Skip to content

High-flying ’Hawks at the 2023 Kansas Relays

Pink and blue shine at Kansas Relays’ historic renewal.

by Chris Lazzarino
Rylee Anderson soars to win the high jump.

High jumper Rylee Anderson, a three-time Big 12 champion harboring NCAA title dreams,
on April 14 competed in only the second Kansas Relays of her collegiate career. Because of COVID-19 cancellations since 2020, Anderson, a fifth-year senior from Longmont, Colorado, was one of the few Jayhawks who had ever donned the beloved pink and blue uniform at KU’s track carnival—which this year marked its 100th anniversary with traditional blustery spring weather that turned into storms strong enough to cancel much of the event’s final afternoon.

“I feel like being able to kind of close out my fifth year and compete in the Kansas Relays,” Anderson said, “is really special.”

Anderson, a self-described “bouncy” 6-foot-1 former volleyball player, in 2019 won her first Kansas Relays as a freshman with a jump of 1.75 meters (6 feet). As a fifth-year senior, she won again, this time clearing 1.78 on her first attempt, and soaring over 1.83 meters on the first attempt of her second bar. Wichita State’s Destiny Masters also cleared 1.83, a personal best, but required three attempts to do so; when both athletes missed at 1.87—which would have been Anderson’s best-yet outdoor jump— Anderson secured her second relays title, thanks to fewer attempts on the previous height.

“I think she’s a little bit of a finesse jumper,” said vertical jumps coach Tom Hays, d’90. “She’s tall, and as she gets older, her fitness level gets better, so her strength-to-weight ratio is better.”

Anderson exited the relays as the NCAA’s second-ranked high jumper, although Hays conceded that Texas A&M senior Lamara Distin—who swept the NCAA’s indoor and outdoor championships in 2022 and this spring repeated in the indoor—“is a step ahead of all of them.” Perhaps unexpectedly for those of us not versed in details of training for field events, Hays explained during the April relays that Anderson would require only “six or seven intense, intense workouts,” and even at that seemingly low number, Hays cautioned, they were “pushing the envelope.”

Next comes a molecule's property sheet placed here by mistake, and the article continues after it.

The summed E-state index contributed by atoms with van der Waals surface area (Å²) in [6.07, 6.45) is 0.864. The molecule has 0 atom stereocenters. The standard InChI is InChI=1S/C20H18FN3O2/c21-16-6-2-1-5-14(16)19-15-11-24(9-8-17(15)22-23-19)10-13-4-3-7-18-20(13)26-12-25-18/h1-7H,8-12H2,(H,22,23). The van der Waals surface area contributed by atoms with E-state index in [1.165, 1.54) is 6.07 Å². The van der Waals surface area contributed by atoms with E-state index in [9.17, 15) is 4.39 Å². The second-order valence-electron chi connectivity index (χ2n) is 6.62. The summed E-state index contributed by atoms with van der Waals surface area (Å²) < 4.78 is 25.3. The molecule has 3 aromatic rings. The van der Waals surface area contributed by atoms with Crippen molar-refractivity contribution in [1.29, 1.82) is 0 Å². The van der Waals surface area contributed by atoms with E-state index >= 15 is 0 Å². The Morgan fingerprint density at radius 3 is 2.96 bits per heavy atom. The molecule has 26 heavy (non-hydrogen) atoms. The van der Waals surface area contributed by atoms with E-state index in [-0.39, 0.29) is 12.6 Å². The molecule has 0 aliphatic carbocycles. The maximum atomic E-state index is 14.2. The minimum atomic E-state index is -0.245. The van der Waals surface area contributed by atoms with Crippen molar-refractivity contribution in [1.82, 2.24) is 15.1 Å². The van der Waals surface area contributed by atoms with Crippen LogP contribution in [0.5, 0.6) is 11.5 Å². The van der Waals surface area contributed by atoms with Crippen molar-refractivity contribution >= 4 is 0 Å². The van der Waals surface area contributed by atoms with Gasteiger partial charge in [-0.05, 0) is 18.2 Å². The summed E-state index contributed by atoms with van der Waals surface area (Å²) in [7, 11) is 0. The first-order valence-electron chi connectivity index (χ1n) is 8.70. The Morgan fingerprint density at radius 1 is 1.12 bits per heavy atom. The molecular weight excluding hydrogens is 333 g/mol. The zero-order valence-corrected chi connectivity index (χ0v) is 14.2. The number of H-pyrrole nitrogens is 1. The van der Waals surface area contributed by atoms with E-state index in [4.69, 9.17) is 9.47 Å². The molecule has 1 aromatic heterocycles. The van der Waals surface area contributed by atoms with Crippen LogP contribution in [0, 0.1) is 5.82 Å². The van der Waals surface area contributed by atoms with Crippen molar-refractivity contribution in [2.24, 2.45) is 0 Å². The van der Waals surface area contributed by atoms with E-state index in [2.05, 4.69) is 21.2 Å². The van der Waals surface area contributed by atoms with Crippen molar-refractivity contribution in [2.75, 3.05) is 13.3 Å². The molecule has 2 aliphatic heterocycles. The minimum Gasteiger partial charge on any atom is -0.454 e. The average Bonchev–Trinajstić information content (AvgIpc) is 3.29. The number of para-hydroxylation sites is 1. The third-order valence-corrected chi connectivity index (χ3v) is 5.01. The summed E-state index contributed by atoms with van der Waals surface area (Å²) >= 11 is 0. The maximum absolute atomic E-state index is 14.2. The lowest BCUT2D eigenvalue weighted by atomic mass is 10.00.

“You’re going to try to have intensity once a week, and then we’ve got to recover from that,” Hays said, “and hope that we’re not so hard that we break her.”

It’s a challenge Anderson welcomes, not only to chase titles, but also to put herself in the best possible position should she choose to turn professional after the season.

“Getting faster and stronger is definitely something that I have to do,” she said. “After that, the bars will make themselves.”

Relays return: (from left) Chandler Gibbens and Avryl Johnson on their way to victories in the 1,500-meter runs, and winner Cameron Wilmington flashing fine form in the 400-meter hurdles.

Also jumping into the track and field spotlight this spring was junior distance runner Chandler Gibbens, who on April 1 won the Stanford Invitational 5K in 13 minutes, 28.71 seconds, bettering his own personal-best time by 31 seconds and slicing 19 seconds from the KU 5K record—a mark previously held by Jim Ryun, j’70.

“I told him he was slacking a little bit,” joked coach Stanley Redwine, “so that’s why the PR was so big.”

Gibbens, victorious in the relays’ 1,500, said his strong performance at Stanford was made possible by increased self-confidence: “I genuinely thought that I belonged at the front. And then, as the race went on, my strength kind of helped me out a little bit.” Gibbens, who hails from Columbia, Missouri, and grew up surrounded by Mizzou fans, has learned to appreciate KU track and field tradition, noting that capturing a record Ryun set in international competition in 1967 will be a treasured memory of his time on the Hill.

“Not only because it’s Jim Ryun, but also just the length of how long the record stood,” Gibbens said. “That meant a lot to me, because there’s been a lot of really good runners who have come through here, and no one else was able to get that record until now. Being able to take one away from Jim Ryun is really exciting.”

Chris Lazzarino, j’86, is associate editor of Kansas Alumni magazine.

Photos by Steve Puppe
Issue 2, 2023


Kansas Relays, sports, Track and field
You may also like: